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Laboratory Earth: The Planetary Gamble We Can't Afford to Loseby Stephen H. Schneider
Synopses & Reviews
Laboratory Earth taps the relevant knowledge from physical, biological, and social sciences needed to study the planet holistically. This so-called Earth Systems Science fosters a new way to understand the Earth and our roles as inhabitants, with the purpose of building solutions to the bewildering global environment and overdevelopment.Educational, business, health, and governmental organizations often dissect the world into narrow but highly specialized disciplines—economics, ecology, cardiology, meteorology, glaciology, or political science, to name a few. But real world problems, like urban sprawl, public health, poverty, toxic waste, economic development, the ozone hole, or global warming, do not fit neatly into disciplinary boxes. However, author Stephen Schneider asserts that these contemporary issues must be viewed as systems of interconnected subelements. This is especially true for global environmental problems, since they arise from increasing numbers of people demanding higher standards of living and willing to use the cheapest available technologies to pursue these growth-oriented goals, even if the unintended byproducts include land degradation, toxic pollutants, species extinctions, or global climate change. To first understand and then solve such problems, we must learn to view the Earth and our socioeconomic engine as one integrated system.Schneider, who in the 1970s predicted global warming would become demonstrable” by the turn of the century, chooses that debate to illustrate how this twenty-first century Earth Systems Science approach works, introducing us to the sharp controversies and highly visible debates among climatologists, ecologists, economists, industrialists, and political interests over the seriousness and solutions to the climate change crisis. He begins with a fascinating journey to the beginning of geologic time on Earth and traces from there the coevolution of climate and life over the next four billion years. Along the way we learn about the Gaia Hypothesis, the demise of the dinosaurs, and the likelihood of an impending ice age.Schneider traces our climatic history not only from the beginning and up to the twentieth century, but deep into the twenty-first as well. He depicts the next one hundred years as a potentially perilous period for climate and life—unless we citizens of Earth recognize and then work to control the unintended global scale experiment we are foisting on ourselves and all other life on Laboratory Earth.” This lab” is not built of glass, wires, and tubes, but of insects, soils, air, oceans, birds, trees, and people. While no honest scientist can claim to have clairvoyant vision into the twenty-first century, Schneider optimistically demonstrates that enough is already known to command our attention and to insure that the juggernaut of human impacts on Earth doesnt turn into a gamble we cant afford to lose.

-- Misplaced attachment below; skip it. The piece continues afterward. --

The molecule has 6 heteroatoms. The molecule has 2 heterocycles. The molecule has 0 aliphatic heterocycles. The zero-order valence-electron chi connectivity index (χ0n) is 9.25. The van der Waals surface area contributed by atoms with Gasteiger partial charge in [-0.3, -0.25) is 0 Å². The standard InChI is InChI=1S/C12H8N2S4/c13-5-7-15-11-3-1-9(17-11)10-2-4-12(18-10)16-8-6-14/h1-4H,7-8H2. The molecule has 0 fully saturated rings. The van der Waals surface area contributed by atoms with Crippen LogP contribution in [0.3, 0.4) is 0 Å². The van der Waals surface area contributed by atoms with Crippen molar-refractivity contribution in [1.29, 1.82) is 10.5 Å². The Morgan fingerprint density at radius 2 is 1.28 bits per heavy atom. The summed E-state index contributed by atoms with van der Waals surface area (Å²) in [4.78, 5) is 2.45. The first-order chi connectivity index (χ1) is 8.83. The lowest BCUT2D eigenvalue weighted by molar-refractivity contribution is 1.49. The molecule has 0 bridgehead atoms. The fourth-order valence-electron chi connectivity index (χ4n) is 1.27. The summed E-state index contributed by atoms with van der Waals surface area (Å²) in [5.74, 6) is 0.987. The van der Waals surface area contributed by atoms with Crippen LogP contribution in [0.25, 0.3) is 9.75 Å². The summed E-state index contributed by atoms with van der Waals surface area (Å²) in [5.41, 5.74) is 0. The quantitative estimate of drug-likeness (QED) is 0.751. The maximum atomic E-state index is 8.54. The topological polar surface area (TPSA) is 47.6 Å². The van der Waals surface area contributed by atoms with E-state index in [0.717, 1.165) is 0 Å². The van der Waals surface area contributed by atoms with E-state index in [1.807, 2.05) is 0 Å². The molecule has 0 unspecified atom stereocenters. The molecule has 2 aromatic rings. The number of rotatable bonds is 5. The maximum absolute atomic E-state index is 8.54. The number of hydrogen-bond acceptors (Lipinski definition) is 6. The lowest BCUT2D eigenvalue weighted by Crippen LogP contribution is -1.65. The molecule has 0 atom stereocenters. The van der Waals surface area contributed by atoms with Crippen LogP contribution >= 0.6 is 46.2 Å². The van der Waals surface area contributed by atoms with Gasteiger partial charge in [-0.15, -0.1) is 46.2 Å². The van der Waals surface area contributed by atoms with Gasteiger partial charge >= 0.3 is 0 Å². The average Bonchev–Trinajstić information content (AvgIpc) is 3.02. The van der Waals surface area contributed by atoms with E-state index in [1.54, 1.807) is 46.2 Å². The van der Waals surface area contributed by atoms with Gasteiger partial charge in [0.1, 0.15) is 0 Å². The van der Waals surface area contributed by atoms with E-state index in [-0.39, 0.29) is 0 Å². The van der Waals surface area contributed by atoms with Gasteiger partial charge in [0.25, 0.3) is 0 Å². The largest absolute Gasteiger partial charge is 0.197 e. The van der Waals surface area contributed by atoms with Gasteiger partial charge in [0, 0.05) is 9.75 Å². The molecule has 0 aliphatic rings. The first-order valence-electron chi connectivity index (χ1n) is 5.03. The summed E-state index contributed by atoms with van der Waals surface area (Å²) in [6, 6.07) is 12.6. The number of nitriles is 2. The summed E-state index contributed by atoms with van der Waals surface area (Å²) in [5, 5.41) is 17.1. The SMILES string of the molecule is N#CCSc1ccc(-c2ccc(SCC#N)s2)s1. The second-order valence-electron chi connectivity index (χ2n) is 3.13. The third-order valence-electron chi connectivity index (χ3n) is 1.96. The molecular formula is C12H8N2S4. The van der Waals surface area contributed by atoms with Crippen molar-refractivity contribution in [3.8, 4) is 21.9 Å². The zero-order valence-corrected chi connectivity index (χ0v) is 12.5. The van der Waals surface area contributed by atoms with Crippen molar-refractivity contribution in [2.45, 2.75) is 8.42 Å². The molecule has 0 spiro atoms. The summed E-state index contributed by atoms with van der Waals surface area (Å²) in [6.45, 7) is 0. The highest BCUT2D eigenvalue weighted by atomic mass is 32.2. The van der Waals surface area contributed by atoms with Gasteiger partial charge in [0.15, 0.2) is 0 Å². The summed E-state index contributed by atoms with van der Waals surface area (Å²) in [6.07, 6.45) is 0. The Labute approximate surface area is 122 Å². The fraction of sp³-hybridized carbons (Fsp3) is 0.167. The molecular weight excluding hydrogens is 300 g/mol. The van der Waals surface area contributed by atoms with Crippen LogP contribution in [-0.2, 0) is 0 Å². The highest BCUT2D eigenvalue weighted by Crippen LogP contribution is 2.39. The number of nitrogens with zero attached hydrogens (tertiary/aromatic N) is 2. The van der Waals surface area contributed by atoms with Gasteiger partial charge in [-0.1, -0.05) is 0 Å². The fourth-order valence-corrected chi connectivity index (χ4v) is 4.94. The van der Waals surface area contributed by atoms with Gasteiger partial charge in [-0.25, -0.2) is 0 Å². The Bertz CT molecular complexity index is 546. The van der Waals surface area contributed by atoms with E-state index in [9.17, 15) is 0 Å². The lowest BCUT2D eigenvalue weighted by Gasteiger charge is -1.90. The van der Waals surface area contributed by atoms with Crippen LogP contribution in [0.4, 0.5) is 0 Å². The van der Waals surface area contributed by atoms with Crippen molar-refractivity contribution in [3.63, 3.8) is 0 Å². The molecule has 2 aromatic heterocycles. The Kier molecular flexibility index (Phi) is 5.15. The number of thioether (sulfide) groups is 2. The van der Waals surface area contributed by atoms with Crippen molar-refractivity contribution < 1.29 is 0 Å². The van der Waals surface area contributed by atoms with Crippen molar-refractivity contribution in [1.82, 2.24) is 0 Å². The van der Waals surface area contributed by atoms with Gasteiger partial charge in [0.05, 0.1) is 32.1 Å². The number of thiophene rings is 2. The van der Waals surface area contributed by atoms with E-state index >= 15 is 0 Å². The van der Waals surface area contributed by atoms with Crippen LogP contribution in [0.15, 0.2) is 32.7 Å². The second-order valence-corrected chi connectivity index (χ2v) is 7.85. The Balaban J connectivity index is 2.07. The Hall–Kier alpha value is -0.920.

World-renowned scientist and author Stephen H. Schneider depicts the next one hundred years as a potentially perilous period for climate and life—unless we citizens of Earth first recognize and then work to control the unintended global scale experiment we are foisting on ourselves and all other life on Laboratory Earth.” The lab” is not built of glass, wires, and tubes, but of insects, soils, air, oceans, birds, trees, and people. While no scientist can claim to hae clairvoyant vision into the twenty-first century, Schneider demonstrates that enough is already known to command our attention and to ensure that the juggernaut of human impacts on Earth doesnt turn into a gamble we cant afford to lose.
One of the world's leading authorities on global change, the scientist who predicted the greenhouse effect more than twenty years ago, explores the science of global change and the current state of planet Earth. Filled with fascinating facts and information, this is a timely and important book for everyone concerned about the future of our planetand of humankind. Index. Illus.
Our failure to curb population growth, as well as our energy and technological decisions, are fast making humankind the dominant force in environmental change. Humans already have increased the amount of carbon dioxide, the greenhouse gas, to unprecedented levels — higher than nature has experienced in hundreds of thousands of years. We have co-opted nearly half the natural production of the plants of the world, and have fragmented the landscape by cutting down forests and building up settlements. Just through our energy usage, humans will likely warm up the planet from 3degree to 8degree F. (it took a drop of only 9degree to bring on the Ice Age). Unlike any other book on the subject, Laboratory Earth interrelates these critical problems and provides a framework for considering global change issues. Filled with fascinating facts and information, it is a timely and important book for everyone concerned about the future of Earth — and humankind.
About the Author
Stephen S. Schneider is a professor in the Department of Biological Sciences and a Senior Fellow at the Institute for International Studies at Stanford University. He was honored in 1992 with a MacArthur Fellowship for his ability to integrate and interpret the results of global climate research through public lectures, seminars, classroom teaching, environmental assessment committees, media appearances, Congressional testimony, and research collaboration with colleagues. He has authored The Genesis Strategy: Climate and Global Survival; The Coevolution of Climate and Life; Global Warming: Are We Entering the Greenhouse Century?; Scientists on Gaia; and over two hundred scientific papers, reviews, and editorials.
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